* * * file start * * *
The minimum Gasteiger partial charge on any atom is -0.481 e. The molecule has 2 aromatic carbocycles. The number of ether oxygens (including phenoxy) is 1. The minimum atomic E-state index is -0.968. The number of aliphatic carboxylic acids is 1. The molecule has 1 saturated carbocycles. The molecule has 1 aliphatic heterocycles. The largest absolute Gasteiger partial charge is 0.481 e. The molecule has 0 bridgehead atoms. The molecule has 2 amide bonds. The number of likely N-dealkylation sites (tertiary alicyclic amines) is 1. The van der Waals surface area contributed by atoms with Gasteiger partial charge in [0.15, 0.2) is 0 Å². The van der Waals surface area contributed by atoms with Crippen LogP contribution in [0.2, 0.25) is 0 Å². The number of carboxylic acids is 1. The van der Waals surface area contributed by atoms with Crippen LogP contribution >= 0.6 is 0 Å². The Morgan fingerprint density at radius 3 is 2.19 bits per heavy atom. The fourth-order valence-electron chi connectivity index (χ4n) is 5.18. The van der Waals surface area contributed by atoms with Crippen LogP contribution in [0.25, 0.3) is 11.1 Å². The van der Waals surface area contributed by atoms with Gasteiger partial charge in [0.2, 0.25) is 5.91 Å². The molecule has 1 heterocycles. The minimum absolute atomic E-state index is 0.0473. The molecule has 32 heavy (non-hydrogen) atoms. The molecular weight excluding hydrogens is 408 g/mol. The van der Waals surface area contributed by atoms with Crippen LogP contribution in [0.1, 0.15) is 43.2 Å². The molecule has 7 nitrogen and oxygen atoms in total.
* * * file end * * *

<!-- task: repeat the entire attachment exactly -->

The minimum Gasteiger partial charge on any atom is -0.481 e. The molecule has 2 aromatic carbocycles. The number of ether oxygens (including phenoxy) is 1. The minimum atomic E-state index is -0.968. The number of aliphatic carboxylic acids is 1. The molecule has 1 saturated carbocycles. The molecule has 1 aliphatic heterocycles. The largest absolute Gasteiger partial charge is 0.481 e. The molecule has 0 bridgehead atoms. The molecule has 2 amide bonds. The number of likely N-dealkylation sites (tertiary alicyclic amines) is 1. The van der Waals surface area contributed by atoms with Gasteiger partial charge in [0.15, 0.2) is 0 Å². The van der Waals surface area contributed by atoms with Crippen LogP contribution in [0.2, 0.25) is 0 Å². The number of carboxylic acids is 1. The van der Waals surface area contributed by atoms with Crippen LogP contribution >= 0.6 is 0 Å². The Morgan fingerprint density at radius 3 is 2.19 bits per heavy atom. The fourth-order valence-electron chi connectivity index (χ4n) is 5.18. The van der Waals surface area contributed by atoms with Crippen LogP contribution in [0.25, 0.3) is 11.1 Å². The van der Waals surface area contributed by atoms with Gasteiger partial charge in [0.2, 0.25) is 5.91 Å². The molecule has 1 heterocycles. The minimum absolute atomic E-state index is 0.0473. The molecule has 32 heavy (non-hydrogen) atoms. The molecular weight excluding hydrogens is 408 g/mol. The van der Waals surface area contributed by atoms with Crippen LogP contribution in [0.1, 0.15) is 43.2 Å². The molecule has 7 nitrogen and oxygen atoms in total.